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The Demand Curve Under Road Pricing and the Problem of Political Feasibility

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  • Lave, Charles

Abstract

Road pricing is widely advocated as a solution to congestion problems. The underlying theory is well developed, and we even have the technology to implement it without toll booths. Only political barriers remain. Decision makers are reluctant to retrofit tolls on existing highways because they do not know what circumstances might make such an action acceptable to the public. This paper develops a graphical model that displays the interaction between road capacity, user demand, travel speed and toll charges. The model is then used to analyze the sources of public resistance to road pricing. Might the potential response to road pricing be predicted using data from the new toll roads now being built around the United States? Our model shows it cannot. Political success depends on the demand characteristics at the right-hand side of the demand curve, while toll road data only trace out the left-hand side of the curve. Our model also shows situations where the new toll roads are likely to generate public anger. The Appendix discusses an experimental design that uses unobtrusive measures to assess the effect of a transportation project.

Suggested Citation

  • Lave, Charles, 1994. "The Demand Curve Under Road Pricing and the Problem of Political Feasibility," University of California Transportation Center, Working Papers qt5165m7jr, University of California Transportation Center.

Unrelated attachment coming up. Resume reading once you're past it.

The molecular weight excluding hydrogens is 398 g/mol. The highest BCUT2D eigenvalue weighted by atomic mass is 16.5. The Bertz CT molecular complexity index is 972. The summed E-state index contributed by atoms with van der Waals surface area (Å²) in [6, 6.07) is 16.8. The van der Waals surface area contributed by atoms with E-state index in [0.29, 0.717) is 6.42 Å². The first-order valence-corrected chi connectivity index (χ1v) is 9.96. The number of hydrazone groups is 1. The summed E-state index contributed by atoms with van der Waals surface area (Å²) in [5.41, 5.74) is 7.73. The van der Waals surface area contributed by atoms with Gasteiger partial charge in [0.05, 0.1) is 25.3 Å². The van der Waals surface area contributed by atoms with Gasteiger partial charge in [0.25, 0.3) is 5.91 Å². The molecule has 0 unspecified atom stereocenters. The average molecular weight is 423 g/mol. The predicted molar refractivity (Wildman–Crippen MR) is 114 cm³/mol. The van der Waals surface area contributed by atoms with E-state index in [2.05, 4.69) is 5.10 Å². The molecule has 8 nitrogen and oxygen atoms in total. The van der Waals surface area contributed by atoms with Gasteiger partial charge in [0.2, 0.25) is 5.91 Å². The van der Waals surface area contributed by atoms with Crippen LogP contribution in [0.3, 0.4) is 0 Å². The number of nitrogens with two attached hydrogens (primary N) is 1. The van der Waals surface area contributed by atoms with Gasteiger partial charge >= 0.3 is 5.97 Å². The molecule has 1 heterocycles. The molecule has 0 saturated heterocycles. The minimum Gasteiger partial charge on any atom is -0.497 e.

• Handle: RePEc:cdl:uctcwp:qt5165m7jr
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    Cited by:

    1. Marcycruz de Leon & Thomas M Fullerton Jr & Brian W Kelly, 2009. "Tolls, Exchange Rates, And Borderplex International Bridge Traffic," Articles, International Journal of Transport Economics, vol. 36(2).
    2. repec:eee:trapol:v:63:y:2018:i:c:p:98-107 is not listed on IDEAS
    3. Verhoef, Erik, 1995. "The demand curve under road pricing and the problem of political feasibility: A comment," Transportation Research Part A: Policy and Practice, Elsevier, vol. 29(6), pages 459-465, November.
    4. Johnston, Robert A. & Lund, Jay R. & Craig, Paul P., 1995. "Capacity-Allocation Methods for Reducing Urban Traffic Congestion," University of California Transportation Center, Working Papers qt9237z4p6, University of California Transportation Center.
    5. Verhoef, Erik T., 1999. "Time, speeds, flows and densities in static models of road traffic congestion and congestion pricing," Regional Science and Urban Economics, Elsevier, vol. 29(3), pages 341-369, May.
    6. Michael J. Clay * & Patricia L. Mokhtarian, 2004. "Personal travel management: the adoption and consideration of travel-related strategies," Transportation Planning and Technology, Taylor & Francis Journals, vol. 27(3), pages 181-209, June.
    7. Claude Abraham & Alain Bonnafous & Daniel Chabanol & Marc Chabert & Yves Crozet & Christiane Dalmais, 2000. "Péage et financement d'infrastructures en milieu urbain - Lyon, les leçons d'un périphérique. Actes du colloque, 5-6 décembre 2000, Lyon (France)," Post-Print halshs-00200161, HAL.
    8. repec:eee:pubeco:v:158:y:2018:i:c:p:113-125 is not listed on IDEAS
    9. De Borger, Bruno, 2001. "Discrete choice models and optimal two-part tariffs in the presence of externalities: optimal taxation of cars," Regional Science and Urban Economics, Elsevier, vol. 31(4), pages 471-504, July.
    10. Yves Crozet & Grégoire Marlot, 2001. "Urban toll and sustainable city: Pricing forms and various kinds of economic rationale
      [Péage urbain et ville " soutenable " : figures de la tarification et avatars de la raison économiqu
      ," Post-Print halshs-01356830, HAL.
    11. Dominique Bouf & Pierre-Yves Péguy & Stéphanie Souche & Jean-Louis Routhier & Nicolas Ovtracht, 2006. "Les transports en Chine en 2050 : rapport final," Post-Print halshs-00107061, HAL.

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    Social and Behavioral Sciences;

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